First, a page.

A crude focus on profit is giving way to increasing awareness of the ‘triple bottom line’, which rates environmental and social performance alongside financial strength. Companies are facing more intense scrutiny, not just from traditional critics among environmental and social lobby groups and local communities, but from customers, employees and investors.
Investors today demand information about companies’ sustainability impacts because they believe that those with strong management of environmental and social risks will have a competitive edge.
More than 1,300 large organisations now report in line with the Global Reporting Initiative sustainability reporting template. Investors use the Dow Jones Sustainability Index which ranks companies in terms of their environmental, social and economic performance.
Some 2,500 firms, including 80% of the world’s largest companies, supply information on energy and carbon to the Carbon Disclosure Project (CDP). This data appears on Wall Street traders’ terminals and on Google Finance. In the UK it is used to compile the FTSE CDP Carbon Strategy Index, recently launched in collaboration with ENDS Carbon.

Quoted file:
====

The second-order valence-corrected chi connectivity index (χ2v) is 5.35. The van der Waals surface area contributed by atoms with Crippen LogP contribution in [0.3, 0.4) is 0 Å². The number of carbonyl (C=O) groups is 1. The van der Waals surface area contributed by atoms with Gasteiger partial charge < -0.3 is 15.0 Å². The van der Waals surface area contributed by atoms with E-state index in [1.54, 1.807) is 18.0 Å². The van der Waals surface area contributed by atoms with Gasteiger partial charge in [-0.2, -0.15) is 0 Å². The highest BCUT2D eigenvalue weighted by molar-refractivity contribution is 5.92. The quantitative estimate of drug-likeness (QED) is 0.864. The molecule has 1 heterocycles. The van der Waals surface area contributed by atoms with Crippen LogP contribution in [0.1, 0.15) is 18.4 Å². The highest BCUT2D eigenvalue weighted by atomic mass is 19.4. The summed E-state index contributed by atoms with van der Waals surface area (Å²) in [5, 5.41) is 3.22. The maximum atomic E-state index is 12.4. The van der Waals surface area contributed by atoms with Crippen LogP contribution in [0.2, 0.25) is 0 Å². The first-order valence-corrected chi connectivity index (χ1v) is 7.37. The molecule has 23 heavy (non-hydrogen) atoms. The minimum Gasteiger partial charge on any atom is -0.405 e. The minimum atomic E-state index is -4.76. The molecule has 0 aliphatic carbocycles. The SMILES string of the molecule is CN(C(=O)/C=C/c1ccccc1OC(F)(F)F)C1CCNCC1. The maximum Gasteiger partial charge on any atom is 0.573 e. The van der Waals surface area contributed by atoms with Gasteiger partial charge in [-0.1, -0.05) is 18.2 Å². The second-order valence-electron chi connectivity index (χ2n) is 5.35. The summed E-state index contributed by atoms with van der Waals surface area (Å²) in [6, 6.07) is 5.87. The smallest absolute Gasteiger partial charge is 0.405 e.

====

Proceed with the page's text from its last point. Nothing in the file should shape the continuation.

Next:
Businesses are passing the pressure on to their supply chains. Of the companies reporting to the CDP, 89% have a strategy for engaging with suppliers and more than half expect to deselect those with poor carbon management in future. The most oft-quoted example is the Walmart questionnaire, sent to all its 100,000 suppliers in 2009, listing 15 simple questions on sustainability, including carbon emissions, waste production and energy use.
The next step may be product labelling. Walmart is compiling a database of product life-cycle information that could be used for sustainability labelling. Tesco is pioneering the use of carbon labels on some produce.
Across the board, these and other demands for greater transparency are driving more and more organisations to report regularly on their carbon, environmental or broader sustainability performance.
The recession may have pushed green issues down the political agenda, but there is ample evidence that, far from being a luxury, good environmental management will cut waste, improve efficiency and save money.